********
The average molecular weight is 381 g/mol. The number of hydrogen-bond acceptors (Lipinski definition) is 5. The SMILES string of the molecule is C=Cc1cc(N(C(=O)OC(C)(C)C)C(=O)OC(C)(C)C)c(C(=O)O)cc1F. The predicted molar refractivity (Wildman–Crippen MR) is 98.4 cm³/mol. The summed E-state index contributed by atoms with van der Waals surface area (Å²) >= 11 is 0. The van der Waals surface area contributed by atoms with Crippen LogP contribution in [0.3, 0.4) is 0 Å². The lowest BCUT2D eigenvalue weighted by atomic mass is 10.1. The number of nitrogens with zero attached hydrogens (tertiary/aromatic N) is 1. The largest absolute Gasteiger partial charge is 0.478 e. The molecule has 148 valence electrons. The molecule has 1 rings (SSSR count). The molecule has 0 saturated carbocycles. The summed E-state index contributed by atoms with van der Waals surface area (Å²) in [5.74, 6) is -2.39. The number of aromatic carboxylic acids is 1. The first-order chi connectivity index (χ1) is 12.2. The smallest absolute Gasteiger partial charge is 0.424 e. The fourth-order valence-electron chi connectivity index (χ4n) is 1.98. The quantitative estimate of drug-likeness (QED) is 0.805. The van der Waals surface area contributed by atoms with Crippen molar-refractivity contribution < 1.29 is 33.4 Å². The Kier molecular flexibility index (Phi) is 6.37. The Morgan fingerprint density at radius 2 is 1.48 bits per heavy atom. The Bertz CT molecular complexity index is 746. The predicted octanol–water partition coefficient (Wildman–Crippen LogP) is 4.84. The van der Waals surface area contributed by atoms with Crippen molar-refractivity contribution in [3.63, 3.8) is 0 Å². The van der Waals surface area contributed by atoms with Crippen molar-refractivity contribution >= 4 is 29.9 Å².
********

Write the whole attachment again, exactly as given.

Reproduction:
The average molecular weight is 381 g/mol. The number of hydrogen-bond acceptors (Lipinski definition) is 5. The SMILES string of the molecule is C=Cc1cc(N(C(=O)OC(C)(C)C)C(=O)OC(C)(C)C)c(C(=O)O)cc1F. The predicted molar refractivity (Wildman–Crippen MR) is 98.4 cm³/mol. The summed E-state index contributed by atoms with van der Waals surface area (Å²) >= 11 is 0. The van der Waals surface area contributed by atoms with Crippen LogP contribution in [0.3, 0.4) is 0 Å². The lowest BCUT2D eigenvalue weighted by atomic mass is 10.1. The number of nitrogens with zero attached hydrogens (tertiary/aromatic N) is 1. The largest absolute Gasteiger partial charge is 0.478 e. The molecule has 148 valence electrons. The molecule has 1 rings (SSSR count). The molecule has 0 saturated carbocycles. The summed E-state index contributed by atoms with van der Waals surface area (Å²) in [5.74, 6) is -2.39. The number of aromatic carboxylic acids is 1. The first-order chi connectivity index (χ1) is 12.2. The smallest absolute Gasteiger partial charge is 0.424 e. The fourth-order valence-electron chi connectivity index (χ4n) is 1.98. The quantitative estimate of drug-likeness (QED) is 0.805. The van der Waals surface area contributed by atoms with Crippen molar-refractivity contribution < 1.29 is 33.4 Å². The Kier molecular flexibility index (Phi) is 6.37. The Morgan fingerprint density at radius 2 is 1.48 bits per heavy atom. The Bertz CT molecular complexity index is 746. The predicted octanol–water partition coefficient (Wildman–Crippen LogP) is 4.84. The van der Waals surface area contributed by atoms with Crippen molar-refractivity contribution in [3.63, 3.8) is 0 Å². The van der Waals surface area contributed by atoms with Crippen molar-refractivity contribution >= 4 is 29.9 Å².